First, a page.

Lithography TechXPOT: Looking at the End of the Line for 193

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Lithography TechXPOT: Looking at the End of the Line for 193

The life of 193 nm lithography has been extended many times; advances in OPC, water immersion, and double-patterning have allowed the semiconductor industry to use this technology down to the 32 nanometer node. However, the wavelength physics of this light source can only be stretched so far, and new solutions must be in R&D now in order to be available for high-volume manufacturing (HVM) in the next few years.

The SEMICON West 2009 Lithography TechXPOT brought together seven experts from across the industry to assess where we are today, how long we can keep going, and what new approaches are in the development phase. Whether these solutions will be implemented, and when, will determine the pace of technology advancement in semiconductor manufacturing, and these experts brought their perspectives to the discussion for a “standing-room only” audience. These are the highlights from the presentations, which are posted on the website at: Scaling&parent=yes&parentId=5

Lithography 2009: Overview of Opportunities, by Yan Borodovsky, Intel senior fellow, Technology and Manufacturing Group, and director, Advanced Lithography, Intel Corporation

Dr. Borodovsky started with the observation that Intel will be entering HVM at the 32 nm node with single-exposure 193i technology by the 4th quarter of 2009. After that, though, the 22 nm node will be the last opportunity for such technology, and getting down to the 15 nm node will require use of pitch division. The roadmap for the 11 nm and 7 nm nodes will require some other solution, and Intel has EUV, maskless, and imprint under investigation as possible solutions. A significant choice will, according to Borodovsky, have to be made when EUV (appropriate for logic) and nanoimprint (appropriate for memory) are the two choices; the industry will likely not be able to fund development and implementation (much less support) of both approaches. Borodovsky’s likeliest scenario for the future will involve the use of 193i with pitch division for most of the production for logic and memory, supplanted with EUV for high-density critical features. The challenge will be to have an EUV solution ready by 2011 for HVM in 2013.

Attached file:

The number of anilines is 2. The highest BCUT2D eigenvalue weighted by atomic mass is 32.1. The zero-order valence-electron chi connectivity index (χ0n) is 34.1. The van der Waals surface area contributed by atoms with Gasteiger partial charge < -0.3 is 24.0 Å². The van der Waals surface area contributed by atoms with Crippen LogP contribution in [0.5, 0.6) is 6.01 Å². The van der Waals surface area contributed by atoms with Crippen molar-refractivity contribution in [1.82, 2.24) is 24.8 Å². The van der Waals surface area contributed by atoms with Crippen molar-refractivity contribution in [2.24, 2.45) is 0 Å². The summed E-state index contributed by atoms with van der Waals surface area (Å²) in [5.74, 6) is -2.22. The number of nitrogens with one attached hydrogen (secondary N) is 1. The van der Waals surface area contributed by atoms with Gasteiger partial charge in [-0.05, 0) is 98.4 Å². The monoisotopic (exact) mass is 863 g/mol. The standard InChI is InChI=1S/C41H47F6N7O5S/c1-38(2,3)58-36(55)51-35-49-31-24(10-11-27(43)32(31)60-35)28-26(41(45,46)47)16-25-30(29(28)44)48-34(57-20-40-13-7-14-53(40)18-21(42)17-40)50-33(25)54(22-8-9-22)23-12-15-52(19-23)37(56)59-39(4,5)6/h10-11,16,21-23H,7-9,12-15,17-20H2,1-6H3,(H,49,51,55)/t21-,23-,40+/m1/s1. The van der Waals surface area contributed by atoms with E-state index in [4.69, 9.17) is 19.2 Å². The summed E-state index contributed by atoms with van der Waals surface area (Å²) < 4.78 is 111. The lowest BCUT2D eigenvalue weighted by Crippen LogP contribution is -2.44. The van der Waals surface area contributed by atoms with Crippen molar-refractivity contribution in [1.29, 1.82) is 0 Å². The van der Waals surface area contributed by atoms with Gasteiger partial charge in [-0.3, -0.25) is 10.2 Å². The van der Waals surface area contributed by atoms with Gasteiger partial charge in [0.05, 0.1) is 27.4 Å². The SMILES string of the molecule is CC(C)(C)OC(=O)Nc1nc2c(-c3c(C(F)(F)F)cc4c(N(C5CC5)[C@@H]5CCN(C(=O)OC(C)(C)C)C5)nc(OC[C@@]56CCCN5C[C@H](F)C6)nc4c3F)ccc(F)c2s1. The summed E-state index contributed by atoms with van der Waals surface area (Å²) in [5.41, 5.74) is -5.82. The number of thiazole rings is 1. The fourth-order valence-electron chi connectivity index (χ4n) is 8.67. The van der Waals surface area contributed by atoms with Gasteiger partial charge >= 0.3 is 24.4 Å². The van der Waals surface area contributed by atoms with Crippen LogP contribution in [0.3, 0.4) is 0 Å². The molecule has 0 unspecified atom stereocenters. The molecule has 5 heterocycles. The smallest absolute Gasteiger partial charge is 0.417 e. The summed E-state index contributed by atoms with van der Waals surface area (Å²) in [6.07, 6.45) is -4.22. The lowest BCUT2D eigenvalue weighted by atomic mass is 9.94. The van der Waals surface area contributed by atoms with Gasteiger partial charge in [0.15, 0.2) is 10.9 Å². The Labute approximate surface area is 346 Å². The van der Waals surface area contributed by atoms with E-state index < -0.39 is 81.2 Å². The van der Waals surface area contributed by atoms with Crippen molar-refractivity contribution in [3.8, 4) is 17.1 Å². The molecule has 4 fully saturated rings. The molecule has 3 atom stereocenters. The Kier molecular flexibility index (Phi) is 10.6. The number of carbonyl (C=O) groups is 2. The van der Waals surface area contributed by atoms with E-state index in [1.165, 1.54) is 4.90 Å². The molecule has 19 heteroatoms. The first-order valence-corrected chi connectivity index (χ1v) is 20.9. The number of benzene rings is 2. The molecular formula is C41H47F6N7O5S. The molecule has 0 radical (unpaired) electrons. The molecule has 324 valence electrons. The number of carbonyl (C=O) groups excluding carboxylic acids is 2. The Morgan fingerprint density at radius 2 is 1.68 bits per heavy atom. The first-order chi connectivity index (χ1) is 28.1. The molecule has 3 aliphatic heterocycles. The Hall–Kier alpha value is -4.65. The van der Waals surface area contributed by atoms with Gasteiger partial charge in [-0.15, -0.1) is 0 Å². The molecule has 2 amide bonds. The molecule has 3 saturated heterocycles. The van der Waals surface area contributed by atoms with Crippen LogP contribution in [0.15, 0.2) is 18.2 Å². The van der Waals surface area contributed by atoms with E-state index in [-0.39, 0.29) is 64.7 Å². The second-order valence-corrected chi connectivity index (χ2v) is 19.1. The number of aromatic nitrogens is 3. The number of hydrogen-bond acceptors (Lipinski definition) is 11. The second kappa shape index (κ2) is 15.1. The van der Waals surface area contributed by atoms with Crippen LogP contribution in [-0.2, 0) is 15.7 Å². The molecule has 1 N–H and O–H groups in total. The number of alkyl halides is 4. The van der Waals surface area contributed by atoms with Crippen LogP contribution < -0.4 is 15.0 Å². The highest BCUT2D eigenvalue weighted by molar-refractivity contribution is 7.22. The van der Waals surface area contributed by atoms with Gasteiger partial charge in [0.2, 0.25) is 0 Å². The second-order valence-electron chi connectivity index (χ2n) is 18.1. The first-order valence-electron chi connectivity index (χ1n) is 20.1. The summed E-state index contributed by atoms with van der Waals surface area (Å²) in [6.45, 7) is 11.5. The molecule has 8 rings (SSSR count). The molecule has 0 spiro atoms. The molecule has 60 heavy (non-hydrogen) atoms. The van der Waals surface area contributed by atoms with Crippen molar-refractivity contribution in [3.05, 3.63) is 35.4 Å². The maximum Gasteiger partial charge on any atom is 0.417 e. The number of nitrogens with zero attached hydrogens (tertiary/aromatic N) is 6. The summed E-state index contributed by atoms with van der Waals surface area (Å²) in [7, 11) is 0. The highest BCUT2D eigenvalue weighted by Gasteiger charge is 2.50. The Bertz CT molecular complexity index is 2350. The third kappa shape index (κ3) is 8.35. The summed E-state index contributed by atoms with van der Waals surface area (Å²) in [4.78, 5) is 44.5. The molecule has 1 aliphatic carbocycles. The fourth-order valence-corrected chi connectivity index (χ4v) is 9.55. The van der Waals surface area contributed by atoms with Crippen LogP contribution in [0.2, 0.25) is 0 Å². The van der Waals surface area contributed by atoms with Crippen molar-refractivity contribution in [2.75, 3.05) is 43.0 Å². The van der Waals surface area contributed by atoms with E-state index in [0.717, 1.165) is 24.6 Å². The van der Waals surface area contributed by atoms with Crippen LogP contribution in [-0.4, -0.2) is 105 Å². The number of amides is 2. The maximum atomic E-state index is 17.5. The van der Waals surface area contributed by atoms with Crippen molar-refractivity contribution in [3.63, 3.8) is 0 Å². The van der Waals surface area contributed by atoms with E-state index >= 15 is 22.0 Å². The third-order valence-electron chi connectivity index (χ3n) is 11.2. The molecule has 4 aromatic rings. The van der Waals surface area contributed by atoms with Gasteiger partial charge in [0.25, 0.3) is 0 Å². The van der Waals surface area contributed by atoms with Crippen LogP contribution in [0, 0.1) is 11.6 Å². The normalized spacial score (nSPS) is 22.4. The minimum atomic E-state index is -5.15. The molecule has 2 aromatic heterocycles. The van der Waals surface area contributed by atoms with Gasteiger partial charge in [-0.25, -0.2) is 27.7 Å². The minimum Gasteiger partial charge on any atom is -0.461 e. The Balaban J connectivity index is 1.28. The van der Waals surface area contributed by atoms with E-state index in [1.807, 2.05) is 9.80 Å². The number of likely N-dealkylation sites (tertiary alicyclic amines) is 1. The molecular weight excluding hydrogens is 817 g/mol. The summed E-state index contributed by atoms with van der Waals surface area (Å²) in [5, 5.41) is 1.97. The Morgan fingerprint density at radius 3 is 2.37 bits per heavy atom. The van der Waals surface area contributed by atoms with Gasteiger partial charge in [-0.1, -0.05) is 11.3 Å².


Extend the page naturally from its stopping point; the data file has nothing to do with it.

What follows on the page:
Nanoimprint: Affordable 22nm Lithography Now?, by Ben Enyon, vice president, Semiconductor Business Development, Molecular Imprints, Inc.

Mr. Enyon started with an observation made by Dr. Borodovsky – that logic and memory have different lithography requirements – and showed that nanoimprint technology would be a viable contender for both of these technology demands. Using nanoimprint to spray precise droplets of resist at exact locations, he said, is following the same defect improvement path as 193i did, but about two years later. This would put nanoimprint technology one course to support and eventually replace optical beam litho in the time frame needed for HVM at small nodes. The big concert remaining is mask replication, as these masks do not have the lifetimes seen and expected as those in use with 193i. Development work being done now with Dai Nippon Printing is expected to be available for commercial use by mid-2010, which would allow for HVM in the 2011 timeframe.

Advanced Imaging Solutions for Shrinking the k1 Gap, by Dr. Stephen Renwick, principal engineer, Nikon Precision